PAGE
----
Roussillon Steps Out of the Shadows
Greeks and Romans were the first to plant and harvest grapes in this wild, windswept amphitheatre of French Catalonia.
When you are neighboring the single biggest wine-producing region in the world, one responsible for one third of France’s production, it’s easy to be lost in the shadows. Languedoc, stretching from the Rhône in the east to the northern Spanish border in the southwest, covers more than 300,000 hectares (741,316 acres) of vineyards. By some estimates, one in 10 bottles of the world’s wine was produced in the area during the 20th century, and wines from Vin de Pays d’Oc are generally treated with the same sort of bulk-wine flippancy afforded to “Wine of Australia.”
The shadow effect is especially unfortunate for Roussillon, tacked onto the Languedoc-Roussillon wine region though it accounts for only 10% of the 10 million hectolitres production. In reality, the two production areas couldn’t be more separate. As suggested by the hyphenated appellation, Languedoc-Roussillon was once two independent regions – Languedoc and Roussillon. Each region continues to have its own organization for regulatory duties today (CIVL versus CIVR). Even though politics and economics led to lumping the two together into one administrative department in the late 1980’s, culture renders them separate.
Languedoc is très French in culture, food, language and character, whereas the strong influences of Catalan and Spanish life, language and culture are clear throughout Roussillon, part of France since the mid 17th century. Perpignan, the main city of Roussillon, is only 40 km (25 miles) from the Spanish border, and street signs are twinned: once in French, and again in Catalan. Many locals identify themselves primarily as Catalan, and the influence is felt in more than the accent. Cuisine is distinctly Catalan, with dishes like cod brandade, grilled snails, ample anchovies with garlic and olive oil (forget about butter down here) and the ubiquitous (and delicious) crème catalane. If you’re visiting Roussillon, it’s much easier and closer to land in Barcelona than in Paris, and then drive across the border.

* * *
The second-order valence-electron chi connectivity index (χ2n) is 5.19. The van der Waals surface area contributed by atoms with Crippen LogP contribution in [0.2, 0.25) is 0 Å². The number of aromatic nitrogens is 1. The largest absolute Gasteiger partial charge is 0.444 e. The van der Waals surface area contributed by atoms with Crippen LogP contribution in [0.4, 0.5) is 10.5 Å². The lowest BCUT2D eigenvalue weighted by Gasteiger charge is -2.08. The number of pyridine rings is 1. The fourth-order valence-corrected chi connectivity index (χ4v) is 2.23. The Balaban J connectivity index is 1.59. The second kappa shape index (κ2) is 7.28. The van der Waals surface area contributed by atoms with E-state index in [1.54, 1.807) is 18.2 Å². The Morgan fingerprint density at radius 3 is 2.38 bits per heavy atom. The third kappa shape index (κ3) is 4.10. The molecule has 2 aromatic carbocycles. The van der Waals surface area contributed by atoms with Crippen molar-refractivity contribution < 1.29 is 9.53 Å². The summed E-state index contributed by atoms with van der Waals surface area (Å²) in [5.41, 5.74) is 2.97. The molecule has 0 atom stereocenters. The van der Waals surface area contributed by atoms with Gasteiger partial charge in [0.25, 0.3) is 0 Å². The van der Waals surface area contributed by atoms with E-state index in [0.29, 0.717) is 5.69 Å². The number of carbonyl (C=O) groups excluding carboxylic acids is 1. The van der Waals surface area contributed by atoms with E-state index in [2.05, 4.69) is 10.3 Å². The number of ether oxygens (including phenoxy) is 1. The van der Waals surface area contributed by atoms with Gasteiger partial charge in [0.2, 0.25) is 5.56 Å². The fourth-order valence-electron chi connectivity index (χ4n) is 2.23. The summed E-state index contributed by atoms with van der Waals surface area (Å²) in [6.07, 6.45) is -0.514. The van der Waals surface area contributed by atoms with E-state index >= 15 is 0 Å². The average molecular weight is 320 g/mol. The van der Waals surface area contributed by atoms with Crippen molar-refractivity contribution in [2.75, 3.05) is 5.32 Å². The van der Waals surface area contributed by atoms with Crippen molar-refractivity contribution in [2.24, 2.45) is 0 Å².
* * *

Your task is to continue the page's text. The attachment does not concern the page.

Since January 1, 2016, Languedoc-Roussillon is part of the new region, “Occitane.” The name Languedoc originates from a language spoken in southern France, langue d’oc, also known as Occitan. Prior to the 20th century, Occitan was the language spoken in Languedoc, and Catalan was the language spoken in Roussillon. The southern-most wine region in France, Occitanie comprises five departments, and borders Provence-Alpes-Côte d’Azur, Rhône-Alpes, Auvergne, Midi-Pyrénées on the one side, and Spain, Andorra and the Mediterranean Sea on the other side.
With more than 28 centuries of viticultural history, Roussillon is one of the oldest wine regions in France, originating when vines were planted and harvested by the Greeks and Romans. Today Roussillon places ninth in the ranking of French wine producing departments, with 2 percent of national production by volume. At the height of production, in 1882, there were 76,000 ha (188,000 acres) of vineyards. Today that has shrunk to 21,400 ha (52,880 acres) under vine, 70 percent of which is AOP. The average yield is 28 hectoliters per hectare (300 gallons per acre), while the French average yield hovers around 60 hl/ha (642 gallons/acre). Dry wines make up more than 13,000 ha (32,000 acres), almost double the area for the sweet, fortified Vin Doux Naturels (VDNs) for which the region is famous. In 2016, total production in Roussillon was 604,000 hl (16 million gallons) , and 448,000 hl (12 million gallons) was dry. There are 2,200 wine growers with an average size of 10 ha (25 acres), and interestingly, these estates are demographically more women-run than men. Roussillon’s 25 co-operatives drive 75 percent of the wine production, with the remainder consisting of approximately 380 private estates.
Basically a giant amphitheatre situated in the Pyrénées-Orientales, Roussillon’s vineyards stretch from sea level to 650 meters (2,133 feet). It is surrounded by the Corbières Mountains to the north, the Pyrénées to the West and the Albères to the South. There are three rivers traversing the region from north to south: the Agly, the Têt and the Tech, which delineate three distinctly different valleys with a wide range of terroirs and microclimates. Massive upheavals in the tertiary and quaternary period have left a wide variety of soils and subsoils, though numerous types of clay/limestone and decomposed schist are found most commonly. The region is home to some of the oldest vineyards in France, many still trained in bush vine mode or with modified gobelet.
Hot summers, mild winters and extended autumns characterise the Mediterranean climate, with seven distinct winds cooling and cleansing the vineyards, allowing Roussillon the premier position in organic and biodynamic viticulture in France. The average rainfall is 20-24 inches annually, with storms quick and passing, most often in the fall, and fortuitously fast in draining out down the slopes to the sea. The region is blessed with plentiful sunlight during approximately 316 days of the year, with the average daily temperature registering 59 degrees Fahrenheit (15 Celsius), making it the warmest wine region in France.